In the end, therefore, getting students to play with ideas is what matters most, and very few basic textbooks do this effectively. Ironically, this is also where my students have their greatest deficits – probably because most of their education up to this point has revolved around basic textbooks. The teacher becomes the one who is ultimately responsible for teaching the rigor involved in thinking about important ideas and concepts such as who is responsible for the fiscal cliff or the general dysfunctionality of our government. More advanced books do contain important ideas, but the basic textbook rarely goes beyond the descriptive stage. New media offers more compelling ways of presenting such information. Also, students’ curiosity is more easily stimulated when we push them to reach conclusions on their own rather than force-feeding them information via the mechanism of a textbook.
So that leaves me the fundamental question I started this thought exercise with: What exactly does the textbook do for me in the classroom in an age of information abundance? Do the negatives outweigh the positives? I believe they do.
However, this doesn’t give me a clear path forward. I am tempted by the notion of using bare bones reference works and then building – or even better – having the students build on that foundation through the creative collection of information and knowledge from a diverse range of sources. This also has the advantage of forcing me to make information literacy a central component of my teaching strategy. I have not, however, found a trustworthy source of this type for Government.
This semester I am using Wikipedia and my own notes posted online as a starting point. I will then task students to consider questions like “Who is responsible for the fiscal cliff, the president, Congress, or someone else?” These will be collaborative efforts, and the output will be a combination of a presentation open to critical response as well as an online blog entry subject to comment and response.
I realize that this amounts to yet another experiment in combining open content with an attempt at provoking intellectual rigor. My past attempts have not been altogether successful. Students are too comfortable learning with textbooks. They provide an easy metric — read the textbook, and I will test you on what you read. So students are often confused by any deviation from that standard formula and frequently rebel. With that said, I go into this world with open eyes and in the spirit of iteration. I have not divined the final answer on this one (of course, I could say that about teaching at large, which is a good thing). For now, I’ll just keep muddling through.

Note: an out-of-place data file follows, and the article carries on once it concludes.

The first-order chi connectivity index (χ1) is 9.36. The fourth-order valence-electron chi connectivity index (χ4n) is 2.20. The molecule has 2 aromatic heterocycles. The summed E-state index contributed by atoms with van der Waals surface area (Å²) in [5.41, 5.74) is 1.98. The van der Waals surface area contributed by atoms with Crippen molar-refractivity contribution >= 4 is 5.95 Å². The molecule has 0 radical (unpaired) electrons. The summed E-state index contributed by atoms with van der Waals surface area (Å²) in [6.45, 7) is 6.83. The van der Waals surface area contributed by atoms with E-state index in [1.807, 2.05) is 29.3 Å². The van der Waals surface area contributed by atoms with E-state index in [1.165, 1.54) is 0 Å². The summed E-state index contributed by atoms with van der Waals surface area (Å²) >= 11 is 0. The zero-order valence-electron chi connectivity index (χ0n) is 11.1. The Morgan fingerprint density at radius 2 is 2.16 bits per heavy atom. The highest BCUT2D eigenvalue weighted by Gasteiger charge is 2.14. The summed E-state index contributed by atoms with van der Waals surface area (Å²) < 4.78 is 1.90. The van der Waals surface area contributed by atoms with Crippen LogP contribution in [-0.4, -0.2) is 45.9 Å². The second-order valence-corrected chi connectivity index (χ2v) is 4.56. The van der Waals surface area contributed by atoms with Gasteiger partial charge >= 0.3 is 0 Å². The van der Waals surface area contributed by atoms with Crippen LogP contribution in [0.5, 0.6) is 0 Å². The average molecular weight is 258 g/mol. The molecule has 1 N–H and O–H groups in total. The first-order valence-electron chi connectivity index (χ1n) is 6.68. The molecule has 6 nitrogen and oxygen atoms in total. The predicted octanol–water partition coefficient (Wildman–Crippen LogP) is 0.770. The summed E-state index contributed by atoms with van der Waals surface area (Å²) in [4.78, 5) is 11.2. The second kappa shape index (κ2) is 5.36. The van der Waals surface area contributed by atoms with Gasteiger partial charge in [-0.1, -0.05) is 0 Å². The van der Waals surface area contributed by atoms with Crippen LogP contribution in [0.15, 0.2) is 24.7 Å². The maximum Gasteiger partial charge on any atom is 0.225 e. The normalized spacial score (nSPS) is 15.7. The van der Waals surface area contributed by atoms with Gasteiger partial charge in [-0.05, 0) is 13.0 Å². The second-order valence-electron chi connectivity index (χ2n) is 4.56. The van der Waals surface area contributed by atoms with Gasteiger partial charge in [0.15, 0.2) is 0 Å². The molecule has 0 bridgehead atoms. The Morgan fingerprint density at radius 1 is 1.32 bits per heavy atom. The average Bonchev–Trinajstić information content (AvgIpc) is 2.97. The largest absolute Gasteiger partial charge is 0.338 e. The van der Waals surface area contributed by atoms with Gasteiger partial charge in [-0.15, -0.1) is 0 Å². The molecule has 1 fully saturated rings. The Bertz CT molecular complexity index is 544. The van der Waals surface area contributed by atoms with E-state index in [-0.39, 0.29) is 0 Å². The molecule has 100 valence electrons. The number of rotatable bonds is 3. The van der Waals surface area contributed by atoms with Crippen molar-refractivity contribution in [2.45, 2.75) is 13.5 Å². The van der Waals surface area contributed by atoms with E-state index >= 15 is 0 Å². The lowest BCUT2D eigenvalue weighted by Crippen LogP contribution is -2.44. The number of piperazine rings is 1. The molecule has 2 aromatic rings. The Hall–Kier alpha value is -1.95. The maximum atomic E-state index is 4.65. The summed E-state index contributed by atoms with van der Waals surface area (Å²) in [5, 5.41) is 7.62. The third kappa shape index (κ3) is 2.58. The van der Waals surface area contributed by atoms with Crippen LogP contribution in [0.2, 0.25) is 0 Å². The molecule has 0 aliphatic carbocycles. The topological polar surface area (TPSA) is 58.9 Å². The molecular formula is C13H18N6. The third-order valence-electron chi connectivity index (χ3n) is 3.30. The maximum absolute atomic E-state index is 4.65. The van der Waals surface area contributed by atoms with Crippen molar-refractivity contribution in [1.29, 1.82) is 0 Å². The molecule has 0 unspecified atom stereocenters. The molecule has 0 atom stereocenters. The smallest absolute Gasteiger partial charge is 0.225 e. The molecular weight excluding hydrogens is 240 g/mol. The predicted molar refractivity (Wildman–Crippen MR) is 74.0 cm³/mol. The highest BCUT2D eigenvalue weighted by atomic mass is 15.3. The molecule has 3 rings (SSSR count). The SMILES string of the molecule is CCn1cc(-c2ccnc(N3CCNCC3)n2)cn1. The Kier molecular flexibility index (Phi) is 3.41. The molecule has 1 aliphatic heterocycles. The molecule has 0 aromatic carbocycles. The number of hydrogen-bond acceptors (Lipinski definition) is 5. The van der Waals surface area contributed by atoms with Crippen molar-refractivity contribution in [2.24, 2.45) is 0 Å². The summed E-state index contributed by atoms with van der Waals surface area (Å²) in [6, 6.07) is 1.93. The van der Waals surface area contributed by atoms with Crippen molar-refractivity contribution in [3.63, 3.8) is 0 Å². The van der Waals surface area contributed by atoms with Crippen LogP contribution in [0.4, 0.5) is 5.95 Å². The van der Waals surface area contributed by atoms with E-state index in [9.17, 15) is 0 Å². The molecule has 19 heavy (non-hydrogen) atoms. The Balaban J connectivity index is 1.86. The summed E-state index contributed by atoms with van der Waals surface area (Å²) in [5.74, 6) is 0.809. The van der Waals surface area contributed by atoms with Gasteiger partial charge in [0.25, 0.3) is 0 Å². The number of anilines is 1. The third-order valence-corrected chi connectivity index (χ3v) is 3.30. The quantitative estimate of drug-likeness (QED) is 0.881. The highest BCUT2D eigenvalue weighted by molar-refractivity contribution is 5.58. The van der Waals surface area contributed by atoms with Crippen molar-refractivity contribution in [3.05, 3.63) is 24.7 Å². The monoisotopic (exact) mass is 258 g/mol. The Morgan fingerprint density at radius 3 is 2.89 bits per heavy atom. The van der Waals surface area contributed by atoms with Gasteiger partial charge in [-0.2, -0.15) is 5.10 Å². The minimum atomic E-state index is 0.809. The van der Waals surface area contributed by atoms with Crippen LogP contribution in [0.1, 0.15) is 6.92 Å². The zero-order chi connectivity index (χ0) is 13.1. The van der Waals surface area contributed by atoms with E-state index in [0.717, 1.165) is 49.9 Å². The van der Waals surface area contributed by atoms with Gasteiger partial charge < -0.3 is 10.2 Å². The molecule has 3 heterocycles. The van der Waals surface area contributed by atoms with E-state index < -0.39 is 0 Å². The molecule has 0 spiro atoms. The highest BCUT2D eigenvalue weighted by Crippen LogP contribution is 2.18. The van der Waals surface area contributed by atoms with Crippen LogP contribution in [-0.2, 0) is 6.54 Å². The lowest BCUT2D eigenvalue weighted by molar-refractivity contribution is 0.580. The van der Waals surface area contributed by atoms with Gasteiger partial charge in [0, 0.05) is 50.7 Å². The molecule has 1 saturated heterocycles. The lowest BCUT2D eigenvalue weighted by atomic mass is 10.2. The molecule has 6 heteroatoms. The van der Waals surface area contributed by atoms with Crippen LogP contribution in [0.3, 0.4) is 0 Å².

About Tom Haymes
I have taught at HCC since 2001. In 2006, I became Instructional Design Coordinator at Northwest College and subsequently Director of College Educational Technology Services. Prior to working at HCC, I worked for several Internet startups in Austin, Texas where I filled roles as diverse as Project Manager, Business Intelligence Analyst, and Director of Marketing. My technical experience extends to 2 ½ years working for Apple and Motorola in a technical support and systems analyst role. My academic background is in political science where I have two Master’s Degrees from Georgetown University. I have published widely in technical and non-technical areas including, most recently, my article entitled “The Three-E Strategy for Technology Adoption,” which appeared in the December 2008 issue of EDUCAUSE Quarterly. I have incorporated my political science background with an interest in military history to study the societal and cultural barriers to the adoption of technology.
I have a keen interest in photography which I have been seriously pursuing since 1981, which was also coincidentally the year I got my first computer (Apple II+ with 48K of RAM, yeah!). My photography website is at http://www.haymesimages.com.
Current and ongoing projects include:
1. The New Media Seminar at both Northwest College and our district offices.
2. Developing a Learning Analytics system for HCC.
Photos via Tom Haymes and CC Flickr image (second from bottom) via Octavio Rojas